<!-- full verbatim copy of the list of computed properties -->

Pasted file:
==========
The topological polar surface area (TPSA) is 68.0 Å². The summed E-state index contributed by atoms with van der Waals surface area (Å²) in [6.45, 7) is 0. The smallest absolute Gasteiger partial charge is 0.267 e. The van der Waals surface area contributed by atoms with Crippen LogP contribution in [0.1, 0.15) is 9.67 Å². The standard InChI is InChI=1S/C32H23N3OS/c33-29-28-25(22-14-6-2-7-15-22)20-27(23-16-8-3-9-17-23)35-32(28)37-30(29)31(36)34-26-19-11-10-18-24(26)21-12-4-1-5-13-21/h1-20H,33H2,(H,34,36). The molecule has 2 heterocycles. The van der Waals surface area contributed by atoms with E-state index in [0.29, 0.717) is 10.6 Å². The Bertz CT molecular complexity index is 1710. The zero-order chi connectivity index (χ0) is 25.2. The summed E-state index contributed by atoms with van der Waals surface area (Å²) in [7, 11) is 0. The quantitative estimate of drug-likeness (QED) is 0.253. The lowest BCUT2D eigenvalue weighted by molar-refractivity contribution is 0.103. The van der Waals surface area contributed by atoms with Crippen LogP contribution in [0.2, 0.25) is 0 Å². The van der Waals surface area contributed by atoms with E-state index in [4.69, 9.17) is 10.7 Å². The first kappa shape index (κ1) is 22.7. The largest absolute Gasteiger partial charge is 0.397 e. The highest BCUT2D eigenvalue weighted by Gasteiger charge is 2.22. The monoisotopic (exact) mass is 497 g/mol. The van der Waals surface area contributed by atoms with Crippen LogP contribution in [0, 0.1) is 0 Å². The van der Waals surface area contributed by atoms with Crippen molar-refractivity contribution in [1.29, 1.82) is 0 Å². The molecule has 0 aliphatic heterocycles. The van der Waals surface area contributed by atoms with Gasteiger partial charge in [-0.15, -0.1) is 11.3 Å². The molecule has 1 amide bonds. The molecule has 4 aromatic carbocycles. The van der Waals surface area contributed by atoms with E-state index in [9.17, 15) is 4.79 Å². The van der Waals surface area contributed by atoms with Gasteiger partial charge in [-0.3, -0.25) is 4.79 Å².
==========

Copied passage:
The topological polar surface area (TPSA) is 68.0 Å². The summed E-state index contributed by atoms with van der Waals surface area (Å²) in [6.45, 7) is 0. The smallest absolute Gasteiger partial charge is 0.267 e. The van der Waals surface area contributed by atoms with Crippen LogP contribution in [0.1, 0.15) is 9.67 Å². The standard InChI is InChI=1S/C32H23N3OS/c33-29-28-25(22-14-6-2-7-15-22)20-27(23-16-8-3-9-17-23)35-32(28)37-30(29)31(36)34-26-19-11-10-18-24(26)21-12-4-1-5-13-21/h1-20H,33H2,(H,34,36). The molecule has 2 heterocycles. The van der Waals surface area contributed by atoms with E-state index in [0.29, 0.717) is 10.6 Å². The Bertz CT molecular complexity index is 1710. The zero-order chi connectivity index (χ0) is 25.2. The summed E-state index contributed by atoms with van der Waals surface area (Å²) in [7, 11) is 0. The quantitative estimate of drug-likeness (QED) is 0.253. The lowest BCUT2D eigenvalue weighted by molar-refractivity contribution is 0.103. The van der Waals surface area contributed by atoms with Crippen LogP contribution in [0.2, 0.25) is 0 Å². The van der Waals surface area contributed by atoms with E-state index in [4.69, 9.17) is 10.7 Å². The first kappa shape index (κ1) is 22.7. The largest absolute Gasteiger partial charge is 0.397 e. The highest BCUT2D eigenvalue weighted by Gasteiger charge is 2.22. The monoisotopic (exact) mass is 497 g/mol. The van der Waals surface area contributed by atoms with Crippen LogP contribution in [0, 0.1) is 0 Å². The van der Waals surface area contributed by atoms with Crippen molar-refractivity contribution in [1.29, 1.82) is 0 Å². The molecule has 0 aliphatic heterocycles. The van der Waals surface area contributed by atoms with Gasteiger partial charge in [-0.15, -0.1) is 11.3 Å². The molecule has 1 amide bonds. The molecule has 4 aromatic carbocycles. The van der Waals surface area contributed by atoms with E-state index in [9.17, 15) is 4.79 Å². The van der Waals surface area contributed by atoms with Gasteiger partial charge in [-0.3, -0.25) is 4.79 Å².